The introverts of the world do better by recharging themselves in solitude and quiet places, which can include the green hills of Africa. This view of an extinct volcanic crater is at Lake Kyaninga, in western Uganda.
Know thyself … Socrates
Today let’s imagine you’re a Wall Street lawyer. Your towering New York office overlooks the Statue of Liberty. You’re high powered, enjoy your colleagues, and like asking those lawyer-like “what if” questions. You’re successful. What would ever make you leave?
While you think about that, let’s travel to the Liverpool bar where thousands of Brits recently celebrated without masks or care in the name of pandemic science. Did you see the news photos? Prove you’re vaccinated and come on in. It’s okay. Really. Get close. Dance. Mingle. Let’s show the world that we’re nearing the end of this hellish pandemic tunnel.
My dog, a hopeless socialite, would love such a party. “Hey camera guy!” she’d bark. “Over here!” And someone like Albert Einstein, among history’s better-known introverts? Not so much. I’d be happy to show him to some quieter place, overlooking, say, the green hills of Africa.
This is the north and south of who we are. Some of us need solitude to recharge ourselves. Others need people. It’s your orientation, not a choice. There’s nothing to fix. Introverts especially should be given their due. Yes, they enjoy less interaction, but they find more meaning in it. They may have fewer friends, but they’re closer. They like working alone, but often see things others don’t. They think before speaking. Many are fine leaders.
Elon Musk, Bill Gates, J.K. Rowling and Emma Thompson are a few introverts out there. And while extroverts outnumber them – possibly, by some estimates, 2:1 – there’s that bark factor. Extroverts are louder, so it seems there are more. Of course, we’re idiosyncratic, each of us, a blend as unique as your fingerprint. We might adapt, somewhat, if needed. Even so, billions of introverts walk the planet.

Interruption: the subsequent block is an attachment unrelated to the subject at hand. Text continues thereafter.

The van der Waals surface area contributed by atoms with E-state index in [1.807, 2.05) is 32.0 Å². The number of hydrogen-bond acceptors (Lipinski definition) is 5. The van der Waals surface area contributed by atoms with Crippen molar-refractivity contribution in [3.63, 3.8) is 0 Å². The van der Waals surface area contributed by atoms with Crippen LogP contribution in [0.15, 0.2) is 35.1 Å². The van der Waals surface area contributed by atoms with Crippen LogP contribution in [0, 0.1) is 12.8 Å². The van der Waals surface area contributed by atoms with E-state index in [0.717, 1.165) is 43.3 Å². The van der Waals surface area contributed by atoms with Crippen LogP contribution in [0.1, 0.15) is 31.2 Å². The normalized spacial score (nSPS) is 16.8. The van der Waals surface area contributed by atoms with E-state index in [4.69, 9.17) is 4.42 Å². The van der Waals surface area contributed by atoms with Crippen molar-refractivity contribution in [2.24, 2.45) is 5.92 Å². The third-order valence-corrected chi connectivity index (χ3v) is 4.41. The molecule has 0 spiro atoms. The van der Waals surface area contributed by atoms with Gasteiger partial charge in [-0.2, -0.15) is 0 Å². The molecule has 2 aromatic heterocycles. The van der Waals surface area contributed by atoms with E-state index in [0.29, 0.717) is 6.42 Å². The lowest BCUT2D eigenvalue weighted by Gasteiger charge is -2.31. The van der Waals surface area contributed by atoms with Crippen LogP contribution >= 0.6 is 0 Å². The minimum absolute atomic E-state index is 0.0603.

And this is no small deal. Because while we commonly hear how our lives are shaped by gender or race or social class, it’s our inborn wiring – and how we align or don’t align ourselves to this inborn bent – that’s also profoundly important for our work and relationships and well-being. It’s exhausting, after all, trying to be someone you’re not.
Further, if one group of dogs – you know the ones – set cultural expectation of what’s normal, or desirable, never imagining there might be a different way to live, that’s a problem. Tell this to my own dog and you’ll only get a blank stare. Extroverts rarely think about these things.
So you’re that New York lawyer. Imagine enjoying the success. For years. Until you don’t. Not really. Not fully. You realize you’re actually living in a sort of foreign land. Like summer camp. Or middle school. You’re there, but you’re not. It’s all interesting (foreign lands usually are), but you’re envious. Jealous.
While your colleagues envy lawyers litigating in the Supreme Court, you envy former classmates who’ve gone on to psychology and writing. Yes, while jealousy can be an ugly emotion, it does tell the truth. Used well, it’s like a compass in the forest of life.
So you leave law for more time with your family. And you write a book called Quiet: The Power of Introverts in a World That Won’t Stop Talking. This is the story of Susan Cain. Her book, which looks at the social science on these matters, remains a benchmark.
You don’t need to be Einstein to get it all. You do, however, need to understand Einstein’s thoughts on it. “Everybody’s a genius,” he once said, “but if you judge a fish by its ability to climb a tree, it will live its whole life believing it’s stupid.”
So don’t ever try to fix anyone who’s a quiet spirit. They’re fine. And if you’re the quiet one, just let those other dogs bark and yelp. You’re fearfully and wonderfully made. Remember young Rocky Balboa, why he loved the exceptionally quiet Adrian? What did he say? “She’s got gaps. I’ve got gaps. Together we fill each other’s gaps.” It’s pretty tough to beat that.
As the pandemic withers, these matters are especially relevant. Because as people re-connect, you might think the party is now ending for the world’s introverts. On the contraire. The great sickness has only reminded us, rather painfully, of humanity’s ongoing need for self-reflection. It’s probably why the meek inherit the earth.